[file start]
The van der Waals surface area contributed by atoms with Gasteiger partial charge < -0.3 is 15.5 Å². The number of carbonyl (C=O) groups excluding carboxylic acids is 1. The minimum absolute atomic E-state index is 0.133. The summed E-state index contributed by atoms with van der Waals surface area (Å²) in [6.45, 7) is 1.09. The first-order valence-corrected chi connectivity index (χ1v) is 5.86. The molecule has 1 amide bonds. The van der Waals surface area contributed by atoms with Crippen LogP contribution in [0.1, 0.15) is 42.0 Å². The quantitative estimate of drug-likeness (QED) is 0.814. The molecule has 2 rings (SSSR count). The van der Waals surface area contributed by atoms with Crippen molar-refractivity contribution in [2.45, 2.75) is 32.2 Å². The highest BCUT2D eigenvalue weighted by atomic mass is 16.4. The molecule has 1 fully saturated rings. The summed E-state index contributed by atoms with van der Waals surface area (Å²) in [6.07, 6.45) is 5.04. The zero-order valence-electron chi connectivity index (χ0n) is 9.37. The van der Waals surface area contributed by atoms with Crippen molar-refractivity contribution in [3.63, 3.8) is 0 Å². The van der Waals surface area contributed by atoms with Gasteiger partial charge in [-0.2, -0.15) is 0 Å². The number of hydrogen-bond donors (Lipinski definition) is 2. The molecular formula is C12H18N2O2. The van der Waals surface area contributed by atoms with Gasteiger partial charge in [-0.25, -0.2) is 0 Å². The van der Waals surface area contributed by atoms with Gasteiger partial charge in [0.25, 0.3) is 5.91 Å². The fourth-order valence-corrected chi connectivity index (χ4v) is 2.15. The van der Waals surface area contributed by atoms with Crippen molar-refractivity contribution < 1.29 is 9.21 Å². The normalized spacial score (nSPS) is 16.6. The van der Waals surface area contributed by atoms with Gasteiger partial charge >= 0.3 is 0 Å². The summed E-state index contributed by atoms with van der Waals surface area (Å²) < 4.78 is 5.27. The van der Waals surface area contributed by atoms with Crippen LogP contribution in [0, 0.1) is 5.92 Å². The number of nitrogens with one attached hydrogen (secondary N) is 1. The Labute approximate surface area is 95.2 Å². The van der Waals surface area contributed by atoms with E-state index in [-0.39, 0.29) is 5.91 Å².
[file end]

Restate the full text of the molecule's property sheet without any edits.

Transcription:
The van der Waals surface area contributed by atoms with Gasteiger partial charge < -0.3 is 15.5 Å². The number of carbonyl (C=O) groups excluding carboxylic acids is 1. The minimum absolute atomic E-state index is 0.133. The summed E-state index contributed by atoms with van der Waals surface area (Å²) in [6.45, 7) is 1.09. The first-order valence-corrected chi connectivity index (χ1v) is 5.86. The molecule has 1 amide bonds. The van der Waals surface area contributed by atoms with Crippen LogP contribution in [0.1, 0.15) is 42.0 Å². The quantitative estimate of drug-likeness (QED) is 0.814. The molecule has 2 rings (SSSR count). The van der Waals surface area contributed by atoms with Crippen molar-refractivity contribution in [2.45, 2.75) is 32.2 Å². The highest BCUT2D eigenvalue weighted by atomic mass is 16.4. The molecule has 1 fully saturated rings. The summed E-state index contributed by atoms with van der Waals surface area (Å²) in [6.07, 6.45) is 5.04. The zero-order valence-electron chi connectivity index (χ0n) is 9.37. The van der Waals surface area contributed by atoms with Crippen molar-refractivity contribution in [3.63, 3.8) is 0 Å². The van der Waals surface area contributed by atoms with Gasteiger partial charge in [-0.2, -0.15) is 0 Å². The number of hydrogen-bond donors (Lipinski definition) is 2. The molecular formula is C12H18N2O2. The van der Waals surface area contributed by atoms with Gasteiger partial charge in [-0.25, -0.2) is 0 Å². The van der Waals surface area contributed by atoms with Gasteiger partial charge in [0.25, 0.3) is 5.91 Å². The fourth-order valence-corrected chi connectivity index (χ4v) is 2.15. The van der Waals surface area contributed by atoms with Crippen molar-refractivity contribution < 1.29 is 9.21 Å². The normalized spacial score (nSPS) is 16.6. The van der Waals surface area contributed by atoms with Gasteiger partial charge >= 0.3 is 0 Å². The summed E-state index contributed by atoms with van der Waals surface area (Å²) < 4.78 is 5.27. The van der Waals surface area contributed by atoms with Crippen LogP contribution in [0, 0.1) is 5.92 Å². The number of nitrogens with one attached hydrogen (secondary N) is 1. The Labute approximate surface area is 95.2 Å². The van der Waals surface area contributed by atoms with E-state index in [-0.39, 0.29) is 5.91 Å².